We began our Game Design camp with some introductions and some talk about what makes a good game. This is an important focus because we are hoping that the video games they end up making in the four days they are with us have some coherence and playability to them, and are not just games tossed together. The phrase “story backbone” is something Tina and I emphasized with the kids on the first day of our camp, which was a great four hours of excitement and play and just pure teenage boy energy (The camp is all boys, 14 of them, which is somewhat unfortunate, I think. We were hoping for a few girls, although these boys are pretty cool.)
On a notecard, we had them write out their top three favorite games (most of which I had never heard of, but I didn’t tell that to them), and then on the other side of the card, they wrote out three or so qualities of a good game. I had them think about what makes them want to come back to play a game again and again.
This word cloud captures the main ideas and I have to say, I love that Story/Plot came up a few times. I think they realize that a narrative hook is necessary for a good game.
This morning, we start the first day of our Game Design Camp for middle school students that is being co-sponsored by our Western Massachusetts Writing Project and a local vocational high school.
Yeah, I am a little nervous because this is something entirely new and my camp partner, Tina, and I are wading into relatively unknown terrain. We actually had a very funny email exchange yesterday in which Tina was working her way through some challenges at the Gamestar Mechanic site and she thought she needed some help through a particular level. So, here I am, trying to envision where she might be as she is trying to explain where she is in the game system, and we’re both feeling like teenagers caught up in video game fever.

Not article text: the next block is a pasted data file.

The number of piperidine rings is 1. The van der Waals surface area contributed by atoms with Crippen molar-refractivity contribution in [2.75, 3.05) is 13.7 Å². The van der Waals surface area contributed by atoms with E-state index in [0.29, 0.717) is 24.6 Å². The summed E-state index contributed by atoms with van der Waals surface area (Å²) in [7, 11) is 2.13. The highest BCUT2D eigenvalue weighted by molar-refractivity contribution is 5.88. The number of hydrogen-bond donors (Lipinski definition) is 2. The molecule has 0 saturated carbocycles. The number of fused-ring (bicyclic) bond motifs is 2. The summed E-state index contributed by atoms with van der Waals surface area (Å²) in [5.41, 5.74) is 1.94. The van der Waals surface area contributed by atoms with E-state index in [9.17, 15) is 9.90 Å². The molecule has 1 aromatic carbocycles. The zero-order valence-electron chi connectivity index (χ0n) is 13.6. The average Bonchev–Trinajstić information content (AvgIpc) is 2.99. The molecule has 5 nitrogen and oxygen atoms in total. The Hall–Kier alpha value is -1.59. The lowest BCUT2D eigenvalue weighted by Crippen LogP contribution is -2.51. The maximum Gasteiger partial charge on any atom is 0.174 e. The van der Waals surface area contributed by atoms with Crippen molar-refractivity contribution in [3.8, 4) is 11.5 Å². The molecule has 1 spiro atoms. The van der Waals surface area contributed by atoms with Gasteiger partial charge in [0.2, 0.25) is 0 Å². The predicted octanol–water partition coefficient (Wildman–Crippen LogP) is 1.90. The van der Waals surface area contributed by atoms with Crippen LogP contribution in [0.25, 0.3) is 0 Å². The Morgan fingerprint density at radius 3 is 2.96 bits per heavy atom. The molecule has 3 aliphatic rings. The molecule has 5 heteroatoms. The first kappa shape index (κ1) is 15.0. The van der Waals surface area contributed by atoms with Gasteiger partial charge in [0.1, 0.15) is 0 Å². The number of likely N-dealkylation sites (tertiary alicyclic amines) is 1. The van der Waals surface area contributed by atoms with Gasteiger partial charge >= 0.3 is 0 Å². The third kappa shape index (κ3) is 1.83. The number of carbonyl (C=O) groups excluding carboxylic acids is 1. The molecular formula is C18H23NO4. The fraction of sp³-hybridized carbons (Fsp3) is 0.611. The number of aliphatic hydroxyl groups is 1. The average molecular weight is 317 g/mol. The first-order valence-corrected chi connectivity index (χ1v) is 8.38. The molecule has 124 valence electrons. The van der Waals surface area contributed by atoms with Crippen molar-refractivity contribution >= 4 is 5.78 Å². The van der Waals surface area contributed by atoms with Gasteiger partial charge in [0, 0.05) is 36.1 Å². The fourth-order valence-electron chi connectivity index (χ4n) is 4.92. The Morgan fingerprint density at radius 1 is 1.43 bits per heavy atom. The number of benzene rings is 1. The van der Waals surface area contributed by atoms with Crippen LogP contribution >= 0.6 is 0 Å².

‘Cept it was the Fourth of July and beautiful outside, and really … video games? But they are engaging games and you do get caught up in the idea of the challenge and of moving ahead. It’s no wonder we tag the label of “addictive” to gaming at time for some kids. There’s a real tangible thrill in overcoming a level, and in Gamestar Mechanic, every level you play earns you more tools to create your own games.
(Tina got through her difficult level, through no help from me. Just thought she needed some props here.)
This morning, our plan is to:
Introduce ourselves and slight history of gaming
Share out the top three best games that they love to play and three reasons why a game is “good” (on notecards)
Work in collaborative groups on a non-tech game and then play each other’s games
Watch a documentary DVD about the history of gaming
Play some ‘old style’ games, such as PacMan, Donkey Kong, etc.
If time, get signed in and fool around with Gamestar Mechanic
I am never going to claim to being a hard-core gamer. I’m not. But I want the students in our Game Design program to have some sense of what it might mean to work in the gaming industry, from the inside. So, I emailed a bunch of local game companies (it turns out there are quite a few in Western Massachusetts), and while a few turned me down because they had too much work going on right now (that’s a good sign, right? and they were kind enough to respond), I did manage to invite two teams of visitors.
First, my friend Bryant Paul Johnson will come in. While he is now mostly a graphic novelist, webcomic creator and illustrator for novels, he began his career working on video games. Bryant has visited our webcomic camp the last two years and really brought some interesting perspectives to the table. He is going to talk about how a game gets developed and the process that takes place from idea to production.